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greater responses in cultures incubated in media containing 38 FM PR; there was no significant difference in the DNA content of cultures grown in the presence or absence of this PR preparation (fig.1). All LHRH pulses resulted in pulsatile LH response regardless of cycle stage (table 1). Comparative LH responsiveness (fig2A) was ranked as P1900 > P1500 = PO800 = EO800 > D2 0800 = Dl 0800. There was no significant difference between Pl500, PO800 and E~8~~ all were significantly lower than Pl900 {P < O&I, 0.05 and 0.05, respectively) and significantly larger than Dl (P < 0.01) and D2 0800 (P < 0.01). For FSH, all LHRH pulses induced pulsatile FSH release detectable by PC Pulsar (table 1). In terms of magnitude of response, the stages were ranked PI500 = BOW0 = P1900 = PO800 = D2 0800 = D10800; ANOVA indicated there was no significant difference between any of these values (fig.2B). 4. ~IS~~SSIUN Estradid and progesterone are capable of independently and cooperatively modulating gonadotropin secretion through hypothalamic and pituitary effects [40]. Estradiol is of interest because its secretion from the developing follicle is the active trigger for the preovulatory gonadotropin surge [22,23,27,30]. Reports of potential estrogenic activity of PR preparations [8--l l] in combination with the fact that estrogens are potent modulators of gonadotropin secretion led us to question whether PR preparations might have played a role in the relative ranking of responsiven~s established in our previous studies (PI900 > EO8OO> Dl 0800 > PO800 = PI 500 = D2 0800; no significant difference in PO800, 1500 and D2 0800; all were significantly smaller than PI900 (P < O.Ol), EO800 (P < 0.05) and Dl 0800 (P < 0.05)) and potentially in the studies of others. To determine this, we first confirmed that PR preparations modulated LHRH responsiveness in pituitary cells dispersed according to our protocol as indicated by significantly greater LHRH induced LH response in the presence of PR preparations. In view of these results, we proceeded to repeat in the absence of PR our previous su~rfusion studies which had been performed originally in the presence of PR preparations 11,331. In these current studies, responsiveness was ranked P19OO > Pl500 = PO800 = EOBOtl> D2 0800 = Dl 0800, the data therefore indicated that cells cultured in media without PR preparations continued to show pulsatile LH release in response to pulsatile LHRH as well as the elevated responsiveness associated with proestrus. However, marked differences in relative LH response could be detected in certain nonproestrus stages. Cells collected at Dl 0800 and cultured in media without PR were found to be lowest in LH responsiveness; in contrast, cells from this same cycle stage when cultured with PR preparations [I]

were found to be highly responsive to LHRH. This time point corresponds in vivo to a period of low E2 and low LH secretion; it might be suggested then that incubation with PR preparations for the 48 h period utilized in previous studies partially substituted for in vivo E2 exposure thereby increasing LHRH responsiveness. Anather interesting comparative difference involved PO800 and P1500. In earlier studies in the presence of PR prep~ations flf, these stages were found to be nonsignificantly different from D2 0800 (which exhibited the lowest responsiveness); however, in the absence of PR, the PO800 and 1500 stages exhibited elevated responsiveness such that they were significantly larger than Dl and 2 0800. In vitro studies with anterior pituitaries derived from presurge proestrus rats have demonstrated that incubation of these cells with exogenously added estrogen results in a 50% reduction of LH secretion in response to pulsatile LHRH as compared to controi cultures 1151.Although PR is a low affinity estrogen, it is present in DMEM at concentrations which would be high on a physiologist basis. Therefore, the PO800 and PI500 stages cultured in the presence of PR may have exhibited diminished responsiveness due to estrogenic activity of the PR preparation present in the culture medium. Our studies indicated that 48 h incubation of DI 0800 anterior pituitary cells in the presence of PR preparations resulted in a stimulation of LHRH induced LH release; this stimulatory effect of the PR preparation was not seen in cells recovered during D2 0800, This difference in these two cycle stages could be due to the prior existing in vivo estrogen and progesterone levels to which the pituitary cells had been exposed. Estrogens are known to alter the secretory dynamics of the pituitary. Rises in circulating levels are responsible for both the negative feedback suppression of LH and FSH secretion and for the abrupt preovulatory gonadotropin surge. Thus the variable effects of PR preparations on particular cycle stages in response to LHRH could be the result of in vivo exposure to gonadal steroids combined with exposure to PR preparations in culture. Other investigators have reported that PR preparations at concentrations found in commercially prepared media were capable of eliciting changes in cellular response in a fashion similar to that of estrogen; these changes include increased cell proliferation and progesterone receptor synthesis in MCF-7 cells [Sj, stimulated Prl synthesis and secretion and LHRH induced LH release in rat anterior pituitary cells [ 11,141 in a time-frame which mimics that of estrogen [ 11,421. Our data not only confirm that PR preparations are capable of exerting significant estrogenic action at the anterior pituitary cell but also indicate for the first time that the effects may be more strongly expressed at certain cycle stages than at others and that PR preparations should probably be avoided in pituitary cell 317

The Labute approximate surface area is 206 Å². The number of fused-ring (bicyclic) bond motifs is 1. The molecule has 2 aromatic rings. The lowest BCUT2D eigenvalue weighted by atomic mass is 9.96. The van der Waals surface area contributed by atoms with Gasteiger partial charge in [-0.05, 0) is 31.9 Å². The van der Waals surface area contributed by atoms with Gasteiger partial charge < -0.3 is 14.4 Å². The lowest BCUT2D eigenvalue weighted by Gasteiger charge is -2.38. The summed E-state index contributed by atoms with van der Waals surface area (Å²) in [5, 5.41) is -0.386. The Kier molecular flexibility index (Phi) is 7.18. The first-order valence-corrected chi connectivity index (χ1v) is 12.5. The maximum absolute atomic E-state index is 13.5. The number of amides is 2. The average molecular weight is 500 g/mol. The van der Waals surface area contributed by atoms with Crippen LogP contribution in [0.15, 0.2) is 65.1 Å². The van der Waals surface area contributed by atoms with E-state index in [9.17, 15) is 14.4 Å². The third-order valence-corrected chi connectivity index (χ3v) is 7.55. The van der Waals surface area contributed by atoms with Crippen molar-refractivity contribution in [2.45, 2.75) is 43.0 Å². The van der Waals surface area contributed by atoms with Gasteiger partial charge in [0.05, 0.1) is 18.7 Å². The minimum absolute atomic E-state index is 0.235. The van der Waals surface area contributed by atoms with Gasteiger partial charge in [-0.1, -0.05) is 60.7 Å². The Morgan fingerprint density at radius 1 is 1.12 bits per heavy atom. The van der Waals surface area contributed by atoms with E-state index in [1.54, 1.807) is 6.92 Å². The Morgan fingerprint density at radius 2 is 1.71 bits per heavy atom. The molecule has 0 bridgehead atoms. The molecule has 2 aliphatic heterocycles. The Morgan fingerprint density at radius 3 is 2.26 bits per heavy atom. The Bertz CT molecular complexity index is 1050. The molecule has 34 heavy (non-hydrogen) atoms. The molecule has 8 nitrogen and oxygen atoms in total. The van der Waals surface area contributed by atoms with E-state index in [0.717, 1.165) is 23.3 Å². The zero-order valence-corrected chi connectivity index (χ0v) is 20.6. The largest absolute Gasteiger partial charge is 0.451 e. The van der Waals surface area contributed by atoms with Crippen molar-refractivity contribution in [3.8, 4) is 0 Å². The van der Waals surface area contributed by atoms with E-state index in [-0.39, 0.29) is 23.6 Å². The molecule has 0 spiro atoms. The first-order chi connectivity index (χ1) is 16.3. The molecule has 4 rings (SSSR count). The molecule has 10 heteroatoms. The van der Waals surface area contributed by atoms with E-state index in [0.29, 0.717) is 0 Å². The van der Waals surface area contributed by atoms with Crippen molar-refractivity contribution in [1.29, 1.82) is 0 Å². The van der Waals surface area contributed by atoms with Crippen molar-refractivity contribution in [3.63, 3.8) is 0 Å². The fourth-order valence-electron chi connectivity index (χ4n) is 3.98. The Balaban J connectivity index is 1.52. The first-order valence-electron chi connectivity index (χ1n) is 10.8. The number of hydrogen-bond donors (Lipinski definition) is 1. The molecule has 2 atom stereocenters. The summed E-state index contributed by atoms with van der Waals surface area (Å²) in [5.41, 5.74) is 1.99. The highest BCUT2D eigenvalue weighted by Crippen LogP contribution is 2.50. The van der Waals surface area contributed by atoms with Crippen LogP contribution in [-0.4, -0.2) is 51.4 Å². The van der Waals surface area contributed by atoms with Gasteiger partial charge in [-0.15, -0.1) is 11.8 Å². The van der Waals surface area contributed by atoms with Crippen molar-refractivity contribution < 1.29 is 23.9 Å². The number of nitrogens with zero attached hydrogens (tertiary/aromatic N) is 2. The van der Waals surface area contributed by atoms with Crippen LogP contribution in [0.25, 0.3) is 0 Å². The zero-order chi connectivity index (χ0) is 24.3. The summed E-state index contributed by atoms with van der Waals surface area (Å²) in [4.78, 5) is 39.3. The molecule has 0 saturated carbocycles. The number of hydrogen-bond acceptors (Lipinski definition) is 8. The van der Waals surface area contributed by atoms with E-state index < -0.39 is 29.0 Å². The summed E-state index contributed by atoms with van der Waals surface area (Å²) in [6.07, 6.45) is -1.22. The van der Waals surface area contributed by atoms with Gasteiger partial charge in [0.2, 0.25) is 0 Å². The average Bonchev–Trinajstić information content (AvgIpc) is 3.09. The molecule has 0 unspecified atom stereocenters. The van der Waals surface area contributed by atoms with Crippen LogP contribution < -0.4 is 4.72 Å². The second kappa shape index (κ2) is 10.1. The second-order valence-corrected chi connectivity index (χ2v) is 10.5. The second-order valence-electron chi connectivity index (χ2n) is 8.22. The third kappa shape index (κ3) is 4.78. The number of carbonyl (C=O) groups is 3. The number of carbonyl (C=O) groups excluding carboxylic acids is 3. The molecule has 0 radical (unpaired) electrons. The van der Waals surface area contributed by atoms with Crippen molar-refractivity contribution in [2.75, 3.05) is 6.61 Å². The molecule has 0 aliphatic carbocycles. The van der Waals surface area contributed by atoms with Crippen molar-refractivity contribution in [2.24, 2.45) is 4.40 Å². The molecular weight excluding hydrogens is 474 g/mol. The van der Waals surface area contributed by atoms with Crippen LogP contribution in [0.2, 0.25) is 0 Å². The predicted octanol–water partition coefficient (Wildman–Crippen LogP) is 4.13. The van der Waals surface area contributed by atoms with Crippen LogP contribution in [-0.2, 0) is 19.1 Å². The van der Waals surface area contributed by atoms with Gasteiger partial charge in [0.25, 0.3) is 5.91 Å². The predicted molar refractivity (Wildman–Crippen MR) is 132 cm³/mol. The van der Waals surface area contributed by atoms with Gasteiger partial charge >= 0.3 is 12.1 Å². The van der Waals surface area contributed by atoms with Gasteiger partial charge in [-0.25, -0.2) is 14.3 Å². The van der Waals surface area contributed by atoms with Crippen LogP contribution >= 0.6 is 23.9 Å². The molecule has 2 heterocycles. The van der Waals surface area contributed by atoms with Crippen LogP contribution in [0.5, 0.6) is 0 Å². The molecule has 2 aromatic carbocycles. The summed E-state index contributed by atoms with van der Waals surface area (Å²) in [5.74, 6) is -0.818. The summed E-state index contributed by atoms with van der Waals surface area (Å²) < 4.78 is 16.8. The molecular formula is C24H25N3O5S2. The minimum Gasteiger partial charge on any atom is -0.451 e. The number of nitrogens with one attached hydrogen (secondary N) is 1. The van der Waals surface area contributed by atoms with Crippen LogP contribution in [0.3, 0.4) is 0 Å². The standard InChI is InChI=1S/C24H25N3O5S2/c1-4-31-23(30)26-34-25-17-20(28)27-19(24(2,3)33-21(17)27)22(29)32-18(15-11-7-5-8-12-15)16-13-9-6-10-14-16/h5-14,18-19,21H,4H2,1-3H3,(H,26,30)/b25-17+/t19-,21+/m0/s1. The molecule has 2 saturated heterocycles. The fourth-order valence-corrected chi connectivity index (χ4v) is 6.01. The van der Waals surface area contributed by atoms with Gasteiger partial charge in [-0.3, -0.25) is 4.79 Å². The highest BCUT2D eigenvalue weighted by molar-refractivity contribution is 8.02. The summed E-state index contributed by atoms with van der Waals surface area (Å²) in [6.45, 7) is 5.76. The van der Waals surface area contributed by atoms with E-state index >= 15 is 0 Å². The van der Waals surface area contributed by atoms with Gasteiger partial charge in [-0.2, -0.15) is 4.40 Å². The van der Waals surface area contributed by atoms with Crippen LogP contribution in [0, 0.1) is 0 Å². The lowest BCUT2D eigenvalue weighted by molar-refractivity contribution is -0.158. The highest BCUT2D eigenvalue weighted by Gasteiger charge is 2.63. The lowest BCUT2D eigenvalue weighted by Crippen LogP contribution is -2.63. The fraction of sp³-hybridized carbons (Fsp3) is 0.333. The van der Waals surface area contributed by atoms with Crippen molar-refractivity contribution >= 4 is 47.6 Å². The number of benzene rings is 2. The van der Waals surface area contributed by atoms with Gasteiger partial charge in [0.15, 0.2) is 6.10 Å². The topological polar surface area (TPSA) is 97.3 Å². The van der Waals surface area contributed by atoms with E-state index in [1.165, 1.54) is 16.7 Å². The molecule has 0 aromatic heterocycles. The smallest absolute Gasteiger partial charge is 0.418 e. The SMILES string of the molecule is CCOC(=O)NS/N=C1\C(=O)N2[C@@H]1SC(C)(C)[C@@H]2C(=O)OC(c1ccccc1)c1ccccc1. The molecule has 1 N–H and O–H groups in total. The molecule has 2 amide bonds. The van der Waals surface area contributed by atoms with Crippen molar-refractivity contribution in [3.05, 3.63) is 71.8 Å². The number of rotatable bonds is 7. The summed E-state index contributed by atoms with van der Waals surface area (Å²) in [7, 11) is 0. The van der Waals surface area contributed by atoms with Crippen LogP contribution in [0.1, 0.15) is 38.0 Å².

Volume 261, number 2


culture systems. To our knowledge, this is the first report: (i) to study potential PR effects on the LHRH responsiveness expressed in superfused anterior pituitary cell cultures; (ii) to carry out such studies at multiple stages of the estrous cycle; (iii) to report both LH and FSH data from the same samples; and (iv) to show that the PR effects, like those of estrogen, are more strongly expressed at specific cycle stages. Acknowledgements: LH and FSH radioimmunoassay reagents were obtained from the National Hormone and Pituitary Program. These studies were supported by NIH HD-17614. This work constituted partial requirements for the Doctor of Philosophy degree at the Medical College of Georgia by T.K.

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February 1990

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Cycle-related LHRH responsiveness of superfused pituitary cells in a Phenol red free medium.

Anterior pituitary cell cultures are frequently used in studying the control of gonadotropin secretion. Historically, many (if not most) of these stud...